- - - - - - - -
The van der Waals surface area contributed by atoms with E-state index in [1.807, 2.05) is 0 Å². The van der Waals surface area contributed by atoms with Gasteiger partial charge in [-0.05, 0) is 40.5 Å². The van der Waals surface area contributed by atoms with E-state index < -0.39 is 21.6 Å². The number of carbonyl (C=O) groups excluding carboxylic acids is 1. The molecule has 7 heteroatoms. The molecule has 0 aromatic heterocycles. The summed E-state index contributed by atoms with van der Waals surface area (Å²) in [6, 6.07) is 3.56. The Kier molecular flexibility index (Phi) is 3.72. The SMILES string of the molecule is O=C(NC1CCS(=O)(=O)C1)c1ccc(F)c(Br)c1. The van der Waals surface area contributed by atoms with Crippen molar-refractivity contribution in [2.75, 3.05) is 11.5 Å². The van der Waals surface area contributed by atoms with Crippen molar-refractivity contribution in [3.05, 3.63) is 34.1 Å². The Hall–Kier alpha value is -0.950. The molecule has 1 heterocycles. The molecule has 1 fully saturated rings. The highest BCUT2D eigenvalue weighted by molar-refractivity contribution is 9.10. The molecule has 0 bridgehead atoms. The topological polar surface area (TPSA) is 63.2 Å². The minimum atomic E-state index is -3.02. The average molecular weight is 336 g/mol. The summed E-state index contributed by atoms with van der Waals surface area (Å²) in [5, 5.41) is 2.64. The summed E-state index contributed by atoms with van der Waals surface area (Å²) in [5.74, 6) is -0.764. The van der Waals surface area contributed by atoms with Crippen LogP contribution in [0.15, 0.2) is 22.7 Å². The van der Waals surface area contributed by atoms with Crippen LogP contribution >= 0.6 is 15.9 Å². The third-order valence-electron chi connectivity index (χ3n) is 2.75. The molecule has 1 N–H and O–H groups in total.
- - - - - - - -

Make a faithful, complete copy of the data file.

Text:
The van der Waals surface area contributed by atoms with E-state index in [1.807, 2.05) is 0 Å². The van der Waals surface area contributed by atoms with Gasteiger partial charge in [-0.05, 0) is 40.5 Å². The van der Waals surface area contributed by atoms with E-state index < -0.39 is 21.6 Å². The number of carbonyl (C=O) groups excluding carboxylic acids is 1. The molecule has 7 heteroatoms. The molecule has 0 aromatic heterocycles. The summed E-state index contributed by atoms with van der Waals surface area (Å²) in [6, 6.07) is 3.56. The Kier molecular flexibility index (Phi) is 3.72. The SMILES string of the molecule is O=C(NC1CCS(=O)(=O)C1)c1ccc(F)c(Br)c1. The van der Waals surface area contributed by atoms with Crippen molar-refractivity contribution in [2.75, 3.05) is 11.5 Å². The van der Waals surface area contributed by atoms with Crippen molar-refractivity contribution in [3.05, 3.63) is 34.1 Å². The Hall–Kier alpha value is -0.950. The molecule has 1 heterocycles. The molecule has 1 fully saturated rings. The highest BCUT2D eigenvalue weighted by molar-refractivity contribution is 9.10. The molecule has 0 bridgehead atoms. The topological polar surface area (TPSA) is 63.2 Å². The minimum atomic E-state index is -3.02. The average molecular weight is 336 g/mol. The summed E-state index contributed by atoms with van der Waals surface area (Å²) in [5, 5.41) is 2.64. The summed E-state index contributed by atoms with van der Waals surface area (Å²) in [5.74, 6) is -0.764. The van der Waals surface area contributed by atoms with Crippen LogP contribution in [0.15, 0.2) is 22.7 Å². The van der Waals surface area contributed by atoms with Crippen LogP contribution >= 0.6 is 15.9 Å². The third-order valence-electron chi connectivity index (χ3n) is 2.75. The molecule has 1 N–H and O–H groups in total.